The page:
This strip of four 13-cent stamps picturing the signing of the Declaration of Independence was issued at the bicentennial in 1976. It reproduces a painting by John Trumbull that hangs in the U.S. Capitol rotunda. But its depiction of freedom depends on hiding the fact that many of these men owned at least one Black soul, and several, like Thomasa Jefferson, held the bulk of their wealth in enslaved men and women. (Wikimedia Commons)

On July 3, 1776, the 56 delegates to the Second Continental Congress, many of them slaveholders, took a step over the void in the Philadelphia State House. Exactly one year earlier, George Washington, a veteran of the King’s service and now a General commissioned by rebels had taken charge of the Continental Army in Cambridge, MA. Washington promised as he left for occupied Boston on June 26 that “every exertion of my worthy colleagues & myself, will be equally extended to the reestablishment of peace and harmony between the Mother Country and the Colonies.”

It was not to be.

By July 2, delegates representing the 13 English colonies had settled their differences and had broken with His Majesty. (Click here for King George’s response.) As John Adams wrote to his wife Abigail, July 2 was destined to become the young country’s first national holiday.

I am apt to believe that [Independence Day] will be celebrated, by succeeding Generations, as the great anniversary Festival. It ought to be commemorated, as the Day of Deliverance by solemn Acts of Devotion to God Almighty. It ought to be solemnized with Pomp and Parade, with shews, Games, Sports, Guns, Bells, Bonfires and Illuminations from one End of this Continent to the other from this Time forward forever more.

As we know, Adams was only partially correct: Americans seemed not to care about the signing — it was the day when post riders first got to them to read the document, July 4, that became the national holiday.

We begin this week’s issue with the broken American promises that Independence Day celebrations ignore. On the occasion of the Supreme Court’s decision to delay the Trump administration’s latest attempt to end DACA, writer and scholar José Ángel Navejas writes about his 27 years as an undocumented immigrant — and the plight of the 10 million other living in the shadows for whom there is no plan. And law professor Gaga Gondwe explains why the elite institutions that claim they want to open their doors to Black students, faculty, and employees consistently fall short.

Next, we return to our ongoing coverage of political protests. Natasha Behl tells us why a women’s mobilization after the notorious 2012 gang rape in Delhi “created a political opening for gender justice in India.” Mark Cheathem insists that former presidents are not immune from history’s judgments and that the statue of Andrew Jackson across from the White House needs to come down. We also have two photo essays for you this week: Jo Freeman reports on three Black Lives Matter marches in Brooklyn, while sociologist Virág Molnár invites you to look at the art that protestors left behind in New York City’s Soho neighborhood.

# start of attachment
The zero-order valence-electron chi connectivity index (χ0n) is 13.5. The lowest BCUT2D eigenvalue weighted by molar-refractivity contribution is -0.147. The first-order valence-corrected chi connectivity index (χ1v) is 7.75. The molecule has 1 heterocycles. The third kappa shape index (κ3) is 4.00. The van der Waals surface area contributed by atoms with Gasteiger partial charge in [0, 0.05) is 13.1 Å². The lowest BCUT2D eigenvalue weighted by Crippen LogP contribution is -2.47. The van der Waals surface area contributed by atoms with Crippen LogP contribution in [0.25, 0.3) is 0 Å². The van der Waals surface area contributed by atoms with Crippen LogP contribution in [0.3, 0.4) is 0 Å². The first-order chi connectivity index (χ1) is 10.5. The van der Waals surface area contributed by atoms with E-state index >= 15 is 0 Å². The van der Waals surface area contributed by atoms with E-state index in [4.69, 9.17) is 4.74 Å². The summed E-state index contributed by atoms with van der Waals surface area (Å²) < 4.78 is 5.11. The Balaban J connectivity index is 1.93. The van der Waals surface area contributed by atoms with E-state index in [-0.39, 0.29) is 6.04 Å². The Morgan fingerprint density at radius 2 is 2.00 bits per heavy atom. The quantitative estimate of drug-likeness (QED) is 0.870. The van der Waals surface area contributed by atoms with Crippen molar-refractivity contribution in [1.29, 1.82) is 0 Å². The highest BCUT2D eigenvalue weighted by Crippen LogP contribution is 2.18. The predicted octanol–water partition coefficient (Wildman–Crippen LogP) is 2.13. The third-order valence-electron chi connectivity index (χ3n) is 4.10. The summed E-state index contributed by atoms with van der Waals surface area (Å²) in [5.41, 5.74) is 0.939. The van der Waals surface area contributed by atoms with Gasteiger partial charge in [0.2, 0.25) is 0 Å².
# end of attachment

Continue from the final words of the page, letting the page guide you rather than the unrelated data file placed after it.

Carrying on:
We follow with the policy: what got us into this mess, and what could get us out. Political correspondent Heather Cox Richardson reminds us that Donald Trump and the Republican Party are still trying to knock off the Affordable Care Act — this time, in the middle of a pandemic. And Marshall Auerback points out that, as we rebuild the economy, a global economy will require a global tax structure.

Our readers love a return to the classics: we heard you! So did literary scholar Russ Castronovo, who explains why 19th-century novelist Nathaniel Hawthorne would want all of us to wear masks. Finally, Laura Goldblatt and Richard Handler ask: why does Donald Trump hate the post office—the only government agency explicitly founded to serve the people?

Sadly, this year, there will be no Pomp and Parade, shews, Games, Sports, Guns, Bells, Bonfires or Illuminations—although word has it that vast numbers of fireworks have been going off in major cities for weeks, many more than is usual for this time of year.

But perhaps this July 4 can be a day of deliverance all the same. We need not celebrate an Independence Day that left slaveholding intact, women subordinate to men, and turned greedy colonists’ eyes westward for more land to colonize.

Instead, this year, let’s celebrate the anti-racist protesters who are still in the streets because they, and we, are still determined that all of us be free.

Claire Potter is co-executive editor of Public Seminar, Professor of History at The New School for Social Research, and author of Political Junkies: From Talk Radio to Twitter, How Alternative Media Hooked us on Politics and Broke Our Democracy (Basic Books, 2020). You can tweet with her @TenuredRadical